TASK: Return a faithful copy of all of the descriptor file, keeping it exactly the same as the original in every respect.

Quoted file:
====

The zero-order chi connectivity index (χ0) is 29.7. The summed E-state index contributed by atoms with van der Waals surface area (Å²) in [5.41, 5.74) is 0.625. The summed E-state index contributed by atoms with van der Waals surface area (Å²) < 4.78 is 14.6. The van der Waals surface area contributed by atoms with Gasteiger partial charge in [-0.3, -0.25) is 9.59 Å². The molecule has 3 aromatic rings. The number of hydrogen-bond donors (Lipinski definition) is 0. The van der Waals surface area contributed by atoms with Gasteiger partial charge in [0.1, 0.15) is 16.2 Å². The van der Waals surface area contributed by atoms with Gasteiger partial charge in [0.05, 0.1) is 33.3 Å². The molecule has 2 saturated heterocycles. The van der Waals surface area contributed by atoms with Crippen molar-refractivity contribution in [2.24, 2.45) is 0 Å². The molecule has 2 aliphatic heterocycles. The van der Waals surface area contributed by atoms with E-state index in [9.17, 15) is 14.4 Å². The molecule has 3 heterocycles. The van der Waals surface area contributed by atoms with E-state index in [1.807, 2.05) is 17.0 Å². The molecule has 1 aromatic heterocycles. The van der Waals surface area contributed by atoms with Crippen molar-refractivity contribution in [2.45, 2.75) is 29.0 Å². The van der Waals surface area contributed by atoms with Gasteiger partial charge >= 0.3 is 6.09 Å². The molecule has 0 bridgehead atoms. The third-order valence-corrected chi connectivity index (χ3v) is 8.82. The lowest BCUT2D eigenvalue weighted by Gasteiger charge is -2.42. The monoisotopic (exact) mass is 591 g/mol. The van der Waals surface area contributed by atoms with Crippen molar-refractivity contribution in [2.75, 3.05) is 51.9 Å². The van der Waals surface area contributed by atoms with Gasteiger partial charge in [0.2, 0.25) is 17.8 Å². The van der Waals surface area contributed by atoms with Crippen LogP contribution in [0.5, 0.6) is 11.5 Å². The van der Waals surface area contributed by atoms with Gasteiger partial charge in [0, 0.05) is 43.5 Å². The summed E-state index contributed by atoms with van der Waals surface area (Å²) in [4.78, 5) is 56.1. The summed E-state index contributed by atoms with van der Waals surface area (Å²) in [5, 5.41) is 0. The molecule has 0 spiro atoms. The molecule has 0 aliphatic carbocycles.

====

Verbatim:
The zero-order chi connectivity index (χ0) is 29.7. The summed E-state index contributed by atoms with van der Waals surface area (Å²) in [5.41, 5.74) is 0.625. The summed E-state index contributed by atoms with van der Waals surface area (Å²) < 4.78 is 14.6. The van der Waals surface area contributed by atoms with Gasteiger partial charge in [-0.3, -0.25) is 9.59 Å². The molecule has 3 aromatic rings. The number of hydrogen-bond donors (Lipinski definition) is 0. The van der Waals surface area contributed by atoms with Gasteiger partial charge in [0.1, 0.15) is 16.2 Å². The van der Waals surface area contributed by atoms with Gasteiger partial charge in [0.05, 0.1) is 33.3 Å². The molecule has 2 saturated heterocycles. The van der Waals surface area contributed by atoms with Crippen molar-refractivity contribution in [2.24, 2.45) is 0 Å². The molecule has 2 aliphatic heterocycles. The van der Waals surface area contributed by atoms with E-state index in [9.17, 15) is 14.4 Å². The molecule has 3 heterocycles. The van der Waals surface area contributed by atoms with E-state index in [1.807, 2.05) is 17.0 Å². The molecule has 1 aromatic heterocycles. The van der Waals surface area contributed by atoms with Crippen molar-refractivity contribution in [2.45, 2.75) is 29.0 Å². The van der Waals surface area contributed by atoms with Gasteiger partial charge >= 0.3 is 6.09 Å². The molecule has 0 bridgehead atoms. The third-order valence-corrected chi connectivity index (χ3v) is 8.82. The lowest BCUT2D eigenvalue weighted by Gasteiger charge is -2.42. The monoisotopic (exact) mass is 591 g/mol. The van der Waals surface area contributed by atoms with Crippen molar-refractivity contribution in [2.75, 3.05) is 51.9 Å². The van der Waals surface area contributed by atoms with Gasteiger partial charge in [0.2, 0.25) is 17.8 Å². The van der Waals surface area contributed by atoms with Crippen LogP contribution in [0.5, 0.6) is 11.5 Å². The van der Waals surface area contributed by atoms with Gasteiger partial charge in [0, 0.05) is 43.5 Å². The summed E-state index contributed by atoms with van der Waals surface area (Å²) in [4.78, 5) is 56.1. The summed E-state index contributed by atoms with van der Waals surface area (Å²) in [5, 5.41) is 0. The molecule has 0 spiro atoms. The molecule has 0 aliphatic carbocycles.